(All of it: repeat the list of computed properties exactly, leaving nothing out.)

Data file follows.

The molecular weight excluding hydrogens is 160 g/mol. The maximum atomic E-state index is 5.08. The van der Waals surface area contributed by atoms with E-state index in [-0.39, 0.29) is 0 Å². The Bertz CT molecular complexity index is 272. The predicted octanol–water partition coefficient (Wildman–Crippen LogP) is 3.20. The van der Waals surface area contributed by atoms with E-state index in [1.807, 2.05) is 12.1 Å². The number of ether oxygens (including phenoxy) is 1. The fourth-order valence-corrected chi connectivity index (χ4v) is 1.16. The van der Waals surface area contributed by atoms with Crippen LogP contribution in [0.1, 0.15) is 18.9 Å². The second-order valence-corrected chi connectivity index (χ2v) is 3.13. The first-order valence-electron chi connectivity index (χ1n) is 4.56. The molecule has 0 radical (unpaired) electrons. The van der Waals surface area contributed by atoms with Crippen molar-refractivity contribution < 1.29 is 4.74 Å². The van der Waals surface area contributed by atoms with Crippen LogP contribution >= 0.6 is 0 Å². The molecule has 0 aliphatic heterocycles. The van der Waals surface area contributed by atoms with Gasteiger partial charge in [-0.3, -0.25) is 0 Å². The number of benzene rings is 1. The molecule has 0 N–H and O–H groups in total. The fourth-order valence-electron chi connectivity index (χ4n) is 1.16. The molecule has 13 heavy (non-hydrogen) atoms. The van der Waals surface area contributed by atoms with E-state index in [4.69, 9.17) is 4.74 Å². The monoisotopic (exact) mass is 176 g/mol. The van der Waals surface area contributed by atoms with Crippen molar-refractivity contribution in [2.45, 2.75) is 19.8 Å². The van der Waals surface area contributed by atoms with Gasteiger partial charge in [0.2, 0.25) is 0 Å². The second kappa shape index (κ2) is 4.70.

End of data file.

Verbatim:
The molecular weight excluding hydrogens is 160 g/mol. The maximum atomic E-state index is 5.08. The van der Waals surface area contributed by atoms with E-state index in [-0.39, 0.29) is 0 Å². The Bertz CT molecular complexity index is 272. The predicted octanol–water partition coefficient (Wildman–Crippen LogP) is 3.20. The van der Waals surface area contributed by atoms with E-state index in [1.807, 2.05) is 12.1 Å². The number of ether oxygens (including phenoxy) is 1. The fourth-order valence-corrected chi connectivity index (χ4v) is 1.16. The van der Waals surface area contributed by atoms with Crippen LogP contribution in [0.1, 0.15) is 18.9 Å². The second-order valence-corrected chi connectivity index (χ2v) is 3.13. The first-order valence-electron chi connectivity index (χ1n) is 4.56. The molecule has 0 radical (unpaired) electrons. The van der Waals surface area contributed by atoms with Crippen molar-refractivity contribution < 1.29 is 4.74 Å². The van der Waals surface area contributed by atoms with Crippen LogP contribution >= 0.6 is 0 Å². The molecule has 0 aliphatic heterocycles. The van der Waals surface area contributed by atoms with Gasteiger partial charge in [-0.3, -0.25) is 0 Å². The number of benzene rings is 1. The molecule has 0 N–H and O–H groups in total. The fourth-order valence-electron chi connectivity index (χ4n) is 1.16. The molecule has 13 heavy (non-hydrogen) atoms. The van der Waals surface area contributed by atoms with E-state index in [4.69, 9.17) is 4.74 Å². The monoisotopic (exact) mass is 176 g/mol. The van der Waals surface area contributed by atoms with Crippen molar-refractivity contribution in [2.45, 2.75) is 19.8 Å². The van der Waals surface area contributed by atoms with Gasteiger partial charge in [0.2, 0.25) is 0 Å². The second kappa shape index (κ2) is 4.70.